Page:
German spy warns firms 'easy prey' to espionage as Merkel visits China

Reuters News
Posted: Jul 05, 2014 8:19 PM

By Stephen Brown

BERLIN (Reuters) - A German intelligence chief warned, as Chancellor Angela Merkel embarks on her latest visit to China, that some firms in Europe's biggest economy face a growing threat from industrial espionage by Chinese government agencies with huge resources.

"Many German Mittelstand companies are easy prey," Hans-Georg Maassen, head of the BfV domestic intelligence agency, told a Sunday newspaper, referring to the small and medium-sized family firms that are the backbone of the economy.

"They often don't really know what their crown jewels are or what the other side is interested in," he told Welt am Sonntag.

"They are up against very powerful adversaries. The Chinese technical intelligence agency alone has over 100,000 employees," Maassen said, in an excerpt of an interview to be published on Sunday, when Merkel begins her seventh trip to China.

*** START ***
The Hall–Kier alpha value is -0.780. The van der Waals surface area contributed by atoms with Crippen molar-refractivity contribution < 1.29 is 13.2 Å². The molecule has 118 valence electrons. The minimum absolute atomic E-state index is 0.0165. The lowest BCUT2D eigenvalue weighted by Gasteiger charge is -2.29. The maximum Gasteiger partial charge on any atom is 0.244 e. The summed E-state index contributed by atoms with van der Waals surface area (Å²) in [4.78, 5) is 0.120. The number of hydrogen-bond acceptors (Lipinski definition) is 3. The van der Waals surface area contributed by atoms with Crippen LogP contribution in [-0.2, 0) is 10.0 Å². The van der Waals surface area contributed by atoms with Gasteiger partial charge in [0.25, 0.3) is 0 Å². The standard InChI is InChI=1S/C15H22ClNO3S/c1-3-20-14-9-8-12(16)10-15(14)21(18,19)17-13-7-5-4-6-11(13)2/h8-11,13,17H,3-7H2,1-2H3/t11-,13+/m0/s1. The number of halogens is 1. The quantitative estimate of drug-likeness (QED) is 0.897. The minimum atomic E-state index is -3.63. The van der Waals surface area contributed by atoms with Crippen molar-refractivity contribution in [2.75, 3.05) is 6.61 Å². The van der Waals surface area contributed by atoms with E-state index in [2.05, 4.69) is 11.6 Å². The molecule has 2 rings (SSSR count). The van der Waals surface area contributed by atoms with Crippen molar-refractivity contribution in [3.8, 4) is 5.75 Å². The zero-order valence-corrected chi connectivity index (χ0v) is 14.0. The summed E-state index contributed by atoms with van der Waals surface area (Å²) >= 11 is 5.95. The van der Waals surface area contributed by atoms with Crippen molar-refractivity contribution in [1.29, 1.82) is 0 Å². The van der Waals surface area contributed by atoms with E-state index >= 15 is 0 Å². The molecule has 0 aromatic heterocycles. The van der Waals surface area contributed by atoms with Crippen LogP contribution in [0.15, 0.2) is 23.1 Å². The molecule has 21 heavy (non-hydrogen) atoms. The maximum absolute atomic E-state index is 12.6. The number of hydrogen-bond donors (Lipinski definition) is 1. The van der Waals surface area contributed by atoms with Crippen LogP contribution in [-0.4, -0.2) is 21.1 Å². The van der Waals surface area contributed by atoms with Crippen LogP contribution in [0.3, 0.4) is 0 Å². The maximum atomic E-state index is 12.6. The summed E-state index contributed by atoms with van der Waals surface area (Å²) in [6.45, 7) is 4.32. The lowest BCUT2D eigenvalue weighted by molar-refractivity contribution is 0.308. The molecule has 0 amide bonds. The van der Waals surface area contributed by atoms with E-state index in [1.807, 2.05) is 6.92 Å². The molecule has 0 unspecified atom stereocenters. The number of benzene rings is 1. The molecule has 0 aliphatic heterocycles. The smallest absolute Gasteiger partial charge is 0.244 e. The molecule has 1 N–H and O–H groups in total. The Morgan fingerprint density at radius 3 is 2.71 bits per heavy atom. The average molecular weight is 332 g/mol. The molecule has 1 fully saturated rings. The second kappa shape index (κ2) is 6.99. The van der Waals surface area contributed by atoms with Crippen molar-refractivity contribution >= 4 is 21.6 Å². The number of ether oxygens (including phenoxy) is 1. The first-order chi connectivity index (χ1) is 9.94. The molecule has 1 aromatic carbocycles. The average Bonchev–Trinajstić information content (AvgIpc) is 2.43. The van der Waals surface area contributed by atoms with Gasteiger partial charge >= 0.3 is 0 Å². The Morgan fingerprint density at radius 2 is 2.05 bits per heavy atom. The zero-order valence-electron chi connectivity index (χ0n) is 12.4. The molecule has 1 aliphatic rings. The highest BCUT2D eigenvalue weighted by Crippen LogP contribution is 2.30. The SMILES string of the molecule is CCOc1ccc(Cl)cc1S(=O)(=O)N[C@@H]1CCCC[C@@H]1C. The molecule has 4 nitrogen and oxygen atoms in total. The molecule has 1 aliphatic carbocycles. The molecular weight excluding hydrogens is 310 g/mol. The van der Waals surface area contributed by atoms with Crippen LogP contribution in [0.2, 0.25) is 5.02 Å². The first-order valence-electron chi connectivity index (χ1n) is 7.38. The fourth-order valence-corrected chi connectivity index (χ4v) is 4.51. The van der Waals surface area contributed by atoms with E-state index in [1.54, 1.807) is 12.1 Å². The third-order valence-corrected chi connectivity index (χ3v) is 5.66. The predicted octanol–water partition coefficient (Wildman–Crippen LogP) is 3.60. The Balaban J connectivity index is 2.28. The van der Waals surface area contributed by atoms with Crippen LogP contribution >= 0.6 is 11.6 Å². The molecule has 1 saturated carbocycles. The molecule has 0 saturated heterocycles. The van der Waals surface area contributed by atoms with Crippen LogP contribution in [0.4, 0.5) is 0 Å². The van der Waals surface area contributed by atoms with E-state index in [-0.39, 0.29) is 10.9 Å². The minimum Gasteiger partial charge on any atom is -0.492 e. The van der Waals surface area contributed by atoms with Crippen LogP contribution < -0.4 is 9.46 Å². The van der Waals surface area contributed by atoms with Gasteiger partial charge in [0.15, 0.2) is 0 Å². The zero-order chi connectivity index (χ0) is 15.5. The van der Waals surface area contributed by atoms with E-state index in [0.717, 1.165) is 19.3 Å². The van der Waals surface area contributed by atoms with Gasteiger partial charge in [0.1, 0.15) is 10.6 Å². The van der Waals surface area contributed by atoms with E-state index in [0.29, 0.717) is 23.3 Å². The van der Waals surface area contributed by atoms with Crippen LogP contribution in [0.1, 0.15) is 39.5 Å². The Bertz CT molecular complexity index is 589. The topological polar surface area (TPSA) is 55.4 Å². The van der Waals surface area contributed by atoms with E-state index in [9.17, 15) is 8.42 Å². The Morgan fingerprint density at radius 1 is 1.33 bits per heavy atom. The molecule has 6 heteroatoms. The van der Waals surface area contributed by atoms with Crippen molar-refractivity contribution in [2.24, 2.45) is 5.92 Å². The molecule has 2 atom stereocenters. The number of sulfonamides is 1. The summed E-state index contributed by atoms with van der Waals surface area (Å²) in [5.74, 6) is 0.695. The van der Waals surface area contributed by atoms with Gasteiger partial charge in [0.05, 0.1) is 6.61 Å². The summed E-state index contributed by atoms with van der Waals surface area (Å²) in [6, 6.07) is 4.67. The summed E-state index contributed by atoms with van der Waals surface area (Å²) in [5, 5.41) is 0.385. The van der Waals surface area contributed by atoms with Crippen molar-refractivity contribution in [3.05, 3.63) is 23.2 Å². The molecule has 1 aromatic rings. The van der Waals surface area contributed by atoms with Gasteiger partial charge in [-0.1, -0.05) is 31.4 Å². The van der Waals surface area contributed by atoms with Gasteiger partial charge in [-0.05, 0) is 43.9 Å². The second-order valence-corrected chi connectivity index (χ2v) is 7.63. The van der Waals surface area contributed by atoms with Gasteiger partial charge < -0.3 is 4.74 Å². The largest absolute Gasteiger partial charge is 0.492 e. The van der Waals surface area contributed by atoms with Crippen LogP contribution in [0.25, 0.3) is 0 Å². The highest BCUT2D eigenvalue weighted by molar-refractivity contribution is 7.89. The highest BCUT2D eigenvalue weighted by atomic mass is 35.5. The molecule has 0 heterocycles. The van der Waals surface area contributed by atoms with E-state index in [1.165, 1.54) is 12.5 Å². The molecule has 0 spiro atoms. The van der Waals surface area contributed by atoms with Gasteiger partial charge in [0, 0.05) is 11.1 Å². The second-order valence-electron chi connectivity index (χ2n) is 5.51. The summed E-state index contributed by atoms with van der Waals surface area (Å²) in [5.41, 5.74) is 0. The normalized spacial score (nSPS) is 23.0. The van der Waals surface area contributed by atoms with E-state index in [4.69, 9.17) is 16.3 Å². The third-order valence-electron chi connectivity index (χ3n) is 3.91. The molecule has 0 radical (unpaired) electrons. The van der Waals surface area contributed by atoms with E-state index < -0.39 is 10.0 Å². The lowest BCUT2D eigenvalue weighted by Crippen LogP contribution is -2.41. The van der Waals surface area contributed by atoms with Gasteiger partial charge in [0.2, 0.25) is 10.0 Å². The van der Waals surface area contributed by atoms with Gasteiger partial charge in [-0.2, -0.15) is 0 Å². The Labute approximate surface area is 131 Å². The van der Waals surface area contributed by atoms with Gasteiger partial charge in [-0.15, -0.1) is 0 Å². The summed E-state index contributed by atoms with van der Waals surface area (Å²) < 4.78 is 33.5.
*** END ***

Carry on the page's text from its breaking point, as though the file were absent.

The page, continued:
Beijing rejects U.S. charges it uses cyber espionage to acquire technology to modernise its military.

The former U.S. intelligence contractor Edward Snowden has leaked documents that purportedly show that the U.S. National Security Agency has spied on Chinese companies such as Huawei Technologies.

Trade between Germany and China has been worth about 140 billion euros (110.74 billion pounds) per year for the past three years but in the first quarter of this year, German exports to China surged by 9.8 percent, according to one German trade organization, the GTAI.

The chancellor is taking a business delegation along with her and deals may include a joint venture between Lufthansa and Air China, according to the media.

The chief executive of German auto giant Volkswagen, Martin Winterkorn, told a conference in Berlin this week that China had proved "a recipe for stability".

Merkel will visit the city of Chengdu on Sunday and hold talks with Chinese Premier Li Keqiang in Beijing on Monday.

She may also meet civil rights groups.

(Reporting by Stephen Brown; Editing by Sophie Hares)